“There have been many, many tears cried,” she says. “Working to support children who are battling cancer and other serious and sometimes chronic illnesses can absolutely be extremely difficult mentally. I feel so blessed to be an organization that focuses solely on bringing joy to these children, though. We do everything we can to simply put a smile on their face, and ensure they know that they are so loved, so strong, and so supported by people all around the world.”

Image courtesy of Letters of Love

Letters of Love has been particularly instrumental in offering emotional support to children who have been unable to see friends and family due to COVID-19. A video campaign in the summer of 2021 even saw members of the NFL’s Minnesota Vikings and the NHL’s Minnesota Wild offer short videos of hope and encouragement to affected children.

Grace is currently taking a gap year before she starts college so she can focus on growing Letters of Love as well as to work on various related projects, including the publication of a children’s book.

“The goal of the book is to teach children the immense impact that small acts of kindness can have, how to treat their peers who may be diagnosed with disabilities or illness, and how they are never too young to change the world,” she says.

Since she was 10, Grace has kept memories of her mother close to her, as a source of love and inspiration in her life and in the work she does with Letters of Love.

Image courtesy of Grace Berbig

“When I lost my mom, I felt like a section of my heart went with her, so ever since, I have been filling that piece with love and compassion towards others. Her smile and joy were infectious, and I try to mirror that in myself and touch people’s hearts as she did.”

For more information visit Letters of Love.

Please donate to Grace’s GoFundMe and help Letters of Love to expand, publish a children’s book and continue to reach more children in hospitals around the world.

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Images courtesy of AFutureSuperhero and Friends and Balance Dance Project
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The day was scorching hot, but the weather wasn’t going to stop a Star Wars Stormtrooper from handing out school supplies to a long line of eager children. “You guys don’t have anything illegal back there - any droids or anything?” the Stormtrooper asks, making sure he was safe from enemies before handing over a colorful backpack to a smiling boy.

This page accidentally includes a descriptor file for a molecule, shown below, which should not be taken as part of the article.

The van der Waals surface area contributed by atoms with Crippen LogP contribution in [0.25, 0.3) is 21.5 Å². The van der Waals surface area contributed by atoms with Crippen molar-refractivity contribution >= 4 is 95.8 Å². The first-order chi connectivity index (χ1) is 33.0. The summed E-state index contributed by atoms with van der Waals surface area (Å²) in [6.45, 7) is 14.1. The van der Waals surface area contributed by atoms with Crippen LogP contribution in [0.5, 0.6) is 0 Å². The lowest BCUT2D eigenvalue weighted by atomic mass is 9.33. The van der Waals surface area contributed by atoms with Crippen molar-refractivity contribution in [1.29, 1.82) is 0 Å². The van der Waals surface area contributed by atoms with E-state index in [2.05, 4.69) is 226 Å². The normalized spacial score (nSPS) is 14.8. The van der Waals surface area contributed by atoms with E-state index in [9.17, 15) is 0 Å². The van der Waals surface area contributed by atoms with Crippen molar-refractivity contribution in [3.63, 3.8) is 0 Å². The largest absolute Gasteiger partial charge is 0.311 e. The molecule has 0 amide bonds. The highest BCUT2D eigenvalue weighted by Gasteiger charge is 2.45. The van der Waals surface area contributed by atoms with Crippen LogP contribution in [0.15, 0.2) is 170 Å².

The man inside the costume is Yuri Williams, founder of AFutureSuperhero And Friends, a Los Angeles nonprofit that uplifts and inspires marginalized people with small acts of kindness.

Yuri’s organization is one of four inaugural grant winners from the Upworthy Kindness Fund, a joint initiative between Upworthy and GoFundMe that celebrates kindness and everyday actions inspired by the best of humanity. This year, the Upworthy Kindness Fund is giving $100,000 to grassroots changemakers across the world.

To apply, campaign organizers simply tell Upworthy how their kindness project is making a difference. Between now and the end of 2021, each accepted individual or organization will receive $500 towards an existing GoFundMe and a shout-out on Upworthy.

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James started a GoFundMe to crowdfund supplies for his students’ team ahead of the First Lego League, a school-against-school matchup that includes robotics competitions. The team, James explained, needed help to cover half the cost of the pricey $4,000 robotics kit. Thanks to help from the Upworthy Kindness Fund and the generosity of the Citizens of the World Middle School community, the team exceeded its initial fundraising goal.

Citizens of the World Mar Vista Robotics Team video update youtu.be

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AFutureSuperhero started a GoFundMe in July to cover the cost of gifts as well as travel expenses like hotels and rental cars. To help the nonprofit reach its $15,000 goal, the Upworthy Kindness Fund contributed $500 towards this good cause.

Think you qualify for the fund? Tell us how you’re bringing kindness to your community. Grants will be awarded on a rolling basis from now through the end of 2021. For questions and more information, please check out our FAQ's and the Kindness Toolkit for resources on how to start your own kindness fundraiser.